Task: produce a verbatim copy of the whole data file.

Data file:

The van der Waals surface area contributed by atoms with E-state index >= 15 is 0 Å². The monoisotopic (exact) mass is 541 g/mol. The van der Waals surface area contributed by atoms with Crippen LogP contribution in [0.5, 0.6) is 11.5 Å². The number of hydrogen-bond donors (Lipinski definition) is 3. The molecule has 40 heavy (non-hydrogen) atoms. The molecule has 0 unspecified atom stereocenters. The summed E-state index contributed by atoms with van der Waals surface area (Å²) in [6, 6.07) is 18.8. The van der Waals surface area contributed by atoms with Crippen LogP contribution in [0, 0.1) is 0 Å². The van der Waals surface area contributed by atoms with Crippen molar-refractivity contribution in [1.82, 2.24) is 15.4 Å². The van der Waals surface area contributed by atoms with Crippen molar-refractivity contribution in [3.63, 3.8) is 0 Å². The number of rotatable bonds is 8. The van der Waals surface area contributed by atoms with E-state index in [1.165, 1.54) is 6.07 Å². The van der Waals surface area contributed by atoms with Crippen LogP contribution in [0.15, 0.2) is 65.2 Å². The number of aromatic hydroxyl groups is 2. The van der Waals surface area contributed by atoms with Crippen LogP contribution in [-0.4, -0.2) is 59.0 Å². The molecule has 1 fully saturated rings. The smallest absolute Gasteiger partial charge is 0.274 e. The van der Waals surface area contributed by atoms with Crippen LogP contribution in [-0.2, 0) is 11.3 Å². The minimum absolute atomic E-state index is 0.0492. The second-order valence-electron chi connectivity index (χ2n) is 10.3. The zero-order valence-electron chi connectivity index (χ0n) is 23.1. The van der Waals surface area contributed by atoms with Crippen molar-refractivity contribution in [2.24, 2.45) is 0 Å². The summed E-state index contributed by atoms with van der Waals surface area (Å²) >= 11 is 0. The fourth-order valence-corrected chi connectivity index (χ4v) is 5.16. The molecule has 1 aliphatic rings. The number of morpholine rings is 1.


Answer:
The van der Waals surface area contributed by atoms with E-state index >= 15 is 0 Å². The monoisotopic (exact) mass is 541 g/mol. The van der Waals surface area contributed by atoms with Crippen LogP contribution in [0.5, 0.6) is 11.5 Å². The number of hydrogen-bond donors (Lipinski definition) is 3. The molecule has 40 heavy (non-hydrogen) atoms. The molecule has 0 unspecified atom stereocenters. The summed E-state index contributed by atoms with van der Waals surface area (Å²) in [6, 6.07) is 18.8. The van der Waals surface area contributed by atoms with Crippen LogP contribution in [0, 0.1) is 0 Å². The van der Waals surface area contributed by atoms with Crippen molar-refractivity contribution in [1.82, 2.24) is 15.4 Å². The van der Waals surface area contributed by atoms with Crippen molar-refractivity contribution in [3.63, 3.8) is 0 Å². The number of rotatable bonds is 8. The van der Waals surface area contributed by atoms with E-state index in [1.165, 1.54) is 6.07 Å². The van der Waals surface area contributed by atoms with Crippen LogP contribution in [0.15, 0.2) is 65.2 Å². The number of aromatic hydroxyl groups is 2. The van der Waals surface area contributed by atoms with Crippen LogP contribution in [-0.4, -0.2) is 59.0 Å². The molecule has 1 fully saturated rings. The smallest absolute Gasteiger partial charge is 0.274 e. The van der Waals surface area contributed by atoms with Crippen LogP contribution in [-0.2, 0) is 11.3 Å². The minimum absolute atomic E-state index is 0.0492. The second-order valence-electron chi connectivity index (χ2n) is 10.3. The zero-order valence-electron chi connectivity index (χ0n) is 23.1. The van der Waals surface area contributed by atoms with Crippen molar-refractivity contribution in [2.24, 2.45) is 0 Å². The summed E-state index contributed by atoms with van der Waals surface area (Å²) >= 11 is 0. The fourth-order valence-corrected chi connectivity index (χ4v) is 5.16. The molecule has 1 aliphatic rings. The number of morpholine rings is 1.